Why I am Hopeful

Children reading, group of friendsListen to the musn’ts, child.
Listen to the don’ts.
Listen to the shouldn’ts, the impossibles, the won’ts.
Listen to the never haves, then listen close to me…
Anything can happen, child.
Anything can be.— Shel Silverstein

It will be mid-summer by the time this issue reaches your homes, in the strangest year in recent history. We are grappling with a pandemic brought about by the killer COVID-19 virus while simultaneously confronting societal angst, frustration and a demand for change following the killing of George Floyd. The challenges are seemingly beyond our comprehension and our experience, and the solutions are not obvious and are teasing us, just a little out of reach. Feelings of helplessness, isolation, anger, sadness and confusion and fear abound.
Our means of communicating and just being with one another drives daily decision making. Now there are actual lists rating our normal activities as to their levels of personal safety. Do we gather in person? Do we go to the beach? How ‘bout a backyard barbecue? A demonstration? And then there are the life altering questions like what shape will the education of our kids take? In person? Online? A combination of both? What about play dates? When can we visit our grandparents? Are college dorms a thing of the past? And there is new speak with terms like Zoom Fatigue, Covid Shaming, Social Distancing, New Normal and Virtual everything imaginable.

We are currently in the process of opening up which brings with it a whole new set of challenges and choices which ultimately will have an effect on our personal health as well as that of our community. All of this plus the fact that the repercussions of it all are not evenly or equally divided among all people. Some of us will fare better than others and those who are the most vulnerable in our society are having the most difficulty.

I don’t pretend to be the purveyor of new news here. We are all aware that we are living through unique and trying times and we each have our own ways of coping. I have been amazed at the creativity, resilience and strength I have seen in people I have come in contact with and those that are facing these challenges head on and are intent on improving the lives of others. Some of them are the educators who are planning for the new school year and have found unconventional ways to connect with their students. They are the medical professionals who are saving lives. They are the volunteers and the non-profits who are feeding people. They are the parents who despite being tired and angst-filled, are caring for their kids 24/7. They are those who have spoken up loudly with clarity that racism will no longer be tolerated. They are the young people who have joined in with their voices, donning facial coverings and holding signs and leading the way on our city streets. They all give me hope. All of you give me hope.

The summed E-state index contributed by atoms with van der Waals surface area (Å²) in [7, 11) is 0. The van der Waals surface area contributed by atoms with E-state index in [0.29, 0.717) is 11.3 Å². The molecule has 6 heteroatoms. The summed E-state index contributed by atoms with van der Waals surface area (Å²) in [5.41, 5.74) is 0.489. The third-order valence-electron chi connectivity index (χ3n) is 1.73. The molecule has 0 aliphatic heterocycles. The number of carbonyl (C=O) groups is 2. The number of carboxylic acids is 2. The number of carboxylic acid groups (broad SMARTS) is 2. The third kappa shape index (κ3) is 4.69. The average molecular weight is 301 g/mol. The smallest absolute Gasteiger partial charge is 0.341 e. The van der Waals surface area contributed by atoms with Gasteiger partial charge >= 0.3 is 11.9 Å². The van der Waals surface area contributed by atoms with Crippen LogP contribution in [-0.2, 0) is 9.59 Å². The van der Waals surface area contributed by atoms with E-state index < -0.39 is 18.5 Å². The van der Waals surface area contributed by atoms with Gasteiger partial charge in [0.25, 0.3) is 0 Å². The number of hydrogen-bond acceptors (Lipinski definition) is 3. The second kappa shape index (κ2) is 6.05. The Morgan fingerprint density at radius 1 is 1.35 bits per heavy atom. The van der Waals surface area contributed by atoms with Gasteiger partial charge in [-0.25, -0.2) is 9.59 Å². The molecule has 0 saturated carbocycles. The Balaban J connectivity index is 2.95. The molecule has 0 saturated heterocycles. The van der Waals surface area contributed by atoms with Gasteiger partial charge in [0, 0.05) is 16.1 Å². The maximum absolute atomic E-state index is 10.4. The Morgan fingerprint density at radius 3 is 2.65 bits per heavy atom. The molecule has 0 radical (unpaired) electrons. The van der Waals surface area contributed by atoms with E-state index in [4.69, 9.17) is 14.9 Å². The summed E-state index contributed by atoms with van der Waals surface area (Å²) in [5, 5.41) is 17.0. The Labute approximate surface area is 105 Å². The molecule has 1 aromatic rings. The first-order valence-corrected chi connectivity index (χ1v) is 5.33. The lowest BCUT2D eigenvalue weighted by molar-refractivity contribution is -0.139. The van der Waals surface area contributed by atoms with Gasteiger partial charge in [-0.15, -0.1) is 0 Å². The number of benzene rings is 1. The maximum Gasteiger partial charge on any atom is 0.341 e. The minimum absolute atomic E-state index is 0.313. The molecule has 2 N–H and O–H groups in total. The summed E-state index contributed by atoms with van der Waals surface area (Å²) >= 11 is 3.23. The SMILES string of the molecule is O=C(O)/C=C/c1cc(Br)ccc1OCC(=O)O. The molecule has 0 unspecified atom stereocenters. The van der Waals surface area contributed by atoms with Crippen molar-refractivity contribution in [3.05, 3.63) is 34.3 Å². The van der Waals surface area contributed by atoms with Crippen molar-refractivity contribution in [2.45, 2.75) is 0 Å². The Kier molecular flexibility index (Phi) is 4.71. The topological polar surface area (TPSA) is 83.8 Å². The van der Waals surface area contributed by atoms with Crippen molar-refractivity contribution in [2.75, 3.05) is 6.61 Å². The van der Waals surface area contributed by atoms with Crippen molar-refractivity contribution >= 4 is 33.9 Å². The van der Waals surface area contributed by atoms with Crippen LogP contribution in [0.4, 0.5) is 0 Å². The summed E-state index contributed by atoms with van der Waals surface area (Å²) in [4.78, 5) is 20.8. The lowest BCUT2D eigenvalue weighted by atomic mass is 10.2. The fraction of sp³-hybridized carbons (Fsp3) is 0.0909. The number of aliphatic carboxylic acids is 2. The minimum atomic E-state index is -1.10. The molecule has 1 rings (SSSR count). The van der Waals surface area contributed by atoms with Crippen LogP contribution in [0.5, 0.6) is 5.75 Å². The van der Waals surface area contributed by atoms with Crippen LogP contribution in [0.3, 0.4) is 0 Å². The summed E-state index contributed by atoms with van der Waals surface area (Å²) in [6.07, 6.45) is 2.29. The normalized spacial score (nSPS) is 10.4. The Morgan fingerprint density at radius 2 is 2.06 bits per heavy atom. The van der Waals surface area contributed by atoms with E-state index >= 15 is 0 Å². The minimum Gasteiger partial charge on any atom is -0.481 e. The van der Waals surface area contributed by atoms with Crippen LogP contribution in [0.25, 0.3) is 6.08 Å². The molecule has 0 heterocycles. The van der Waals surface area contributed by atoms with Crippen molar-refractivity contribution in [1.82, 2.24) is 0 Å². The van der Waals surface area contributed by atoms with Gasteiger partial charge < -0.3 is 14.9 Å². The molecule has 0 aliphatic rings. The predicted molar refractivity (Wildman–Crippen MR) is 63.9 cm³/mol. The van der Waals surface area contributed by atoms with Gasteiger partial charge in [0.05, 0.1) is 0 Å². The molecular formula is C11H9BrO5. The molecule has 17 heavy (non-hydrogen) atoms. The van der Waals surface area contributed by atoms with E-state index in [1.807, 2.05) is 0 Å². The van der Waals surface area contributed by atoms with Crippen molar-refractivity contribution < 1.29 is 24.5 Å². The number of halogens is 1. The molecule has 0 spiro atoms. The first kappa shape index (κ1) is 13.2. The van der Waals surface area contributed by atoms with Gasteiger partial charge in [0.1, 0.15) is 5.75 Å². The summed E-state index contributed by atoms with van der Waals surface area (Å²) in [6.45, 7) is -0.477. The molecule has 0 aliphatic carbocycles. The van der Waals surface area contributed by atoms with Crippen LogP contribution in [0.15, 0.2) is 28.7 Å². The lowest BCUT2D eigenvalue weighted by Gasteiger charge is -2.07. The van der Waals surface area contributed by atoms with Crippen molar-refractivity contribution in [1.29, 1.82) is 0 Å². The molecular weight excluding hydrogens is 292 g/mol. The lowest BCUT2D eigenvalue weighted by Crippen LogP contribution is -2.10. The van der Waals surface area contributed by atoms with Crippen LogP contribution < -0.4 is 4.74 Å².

I am very proud to be working for an organization like the Jewish Federation, and in partnership with PJ Library has from day one, leaned in to the challenge of engaging families during this “new normal, “ by providing hundreds of resources and on-line activities from story times to family challenges; from concerts to cooking; from crafts to scavenger hunts; from author visits to mitzvah-doing; from parents’ groups to information sharing. My job has been to curate content from PJ Library and other sources to share with our community and to create opportunities to engage with each other in novel ways. As this situation morphs into new forms at what feels like supersonic speed, so do the needs and desires of our families in regard to programming. As I type these words, we are creating a brief survey which will go out to all PJ Library and PJ Our Way families with just a few questions to help us better plan for the year-to-come. Thank you, in advance, to those of you who participated. Your feedback is so necessary and enables us to provide you with programs you want and need. To further that end, we are also looking for parents who would be willing to serve on an advisory committee to optimize the goals of PJ Library. If you are interested in knowing more about this new parent group, please let me know.

In the mean time we will continue to provide you with great opportunities for fun activities and great resources all vetted by PJ Library, via our weekly email, our Facebook Page, on Instagram and on the Jewish Federation’s website www.jewishsgpv.org. I can be reached at dsinger@jewishsgpv.org if you want to connect. I will be reaching out to you, as well.

There is a reason I did not add the word “hopelessness” to the list of feelings most of us are currently sharing. And that is because I am lifted up by you and your children and the promise of a better future which will hopefully come from the lessons we learn today.

Debby Singer is the Jewish Federation’s PJ Library and PJ OurWay Coordinator and a contributing writer to Kiddish Magazine.


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